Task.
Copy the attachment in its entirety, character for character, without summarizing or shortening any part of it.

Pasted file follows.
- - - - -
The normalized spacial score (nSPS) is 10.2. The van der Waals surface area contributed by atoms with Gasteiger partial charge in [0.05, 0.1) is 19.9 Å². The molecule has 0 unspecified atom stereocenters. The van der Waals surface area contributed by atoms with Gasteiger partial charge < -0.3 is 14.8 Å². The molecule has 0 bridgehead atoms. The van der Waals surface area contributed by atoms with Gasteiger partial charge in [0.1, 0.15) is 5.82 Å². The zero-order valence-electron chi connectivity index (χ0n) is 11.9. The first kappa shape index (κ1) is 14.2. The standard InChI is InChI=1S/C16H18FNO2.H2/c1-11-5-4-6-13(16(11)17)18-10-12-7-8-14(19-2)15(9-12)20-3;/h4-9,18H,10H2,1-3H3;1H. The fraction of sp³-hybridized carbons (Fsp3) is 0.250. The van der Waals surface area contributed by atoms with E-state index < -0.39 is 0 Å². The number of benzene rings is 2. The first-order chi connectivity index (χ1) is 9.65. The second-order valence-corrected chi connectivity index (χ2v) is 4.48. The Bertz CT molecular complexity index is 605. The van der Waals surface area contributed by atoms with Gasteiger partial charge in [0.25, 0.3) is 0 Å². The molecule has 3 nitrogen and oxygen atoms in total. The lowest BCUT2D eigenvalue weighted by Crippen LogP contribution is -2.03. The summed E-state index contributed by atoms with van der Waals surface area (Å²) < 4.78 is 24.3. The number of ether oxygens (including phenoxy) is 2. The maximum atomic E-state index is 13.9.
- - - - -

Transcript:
The normalized spacial score (nSPS) is 10.2. The van der Waals surface area contributed by atoms with Gasteiger partial charge in [0.05, 0.1) is 19.9 Å². The molecule has 0 unspecified atom stereocenters. The van der Waals surface area contributed by atoms with Gasteiger partial charge < -0.3 is 14.8 Å². The molecule has 0 bridgehead atoms. The van der Waals surface area contributed by atoms with Gasteiger partial charge in [0.1, 0.15) is 5.82 Å². The zero-order valence-electron chi connectivity index (χ0n) is 11.9. The first kappa shape index (κ1) is 14.2. The standard InChI is InChI=1S/C16H18FNO2.H2/c1-11-5-4-6-13(16(11)17)18-10-12-7-8-14(19-2)15(9-12)20-3;/h4-9,18H,10H2,1-3H3;1H. The fraction of sp³-hybridized carbons (Fsp3) is 0.250. The van der Waals surface area contributed by atoms with E-state index < -0.39 is 0 Å². The number of benzene rings is 2. The first-order chi connectivity index (χ1) is 9.65. The second-order valence-corrected chi connectivity index (χ2v) is 4.48. The Bertz CT molecular complexity index is 605. The van der Waals surface area contributed by atoms with Gasteiger partial charge in [0.25, 0.3) is 0 Å². The molecule has 3 nitrogen and oxygen atoms in total. The lowest BCUT2D eigenvalue weighted by Crippen LogP contribution is -2.03. The summed E-state index contributed by atoms with van der Waals surface area (Å²) < 4.78 is 24.3. The number of ether oxygens (including phenoxy) is 2. The maximum atomic E-state index is 13.9.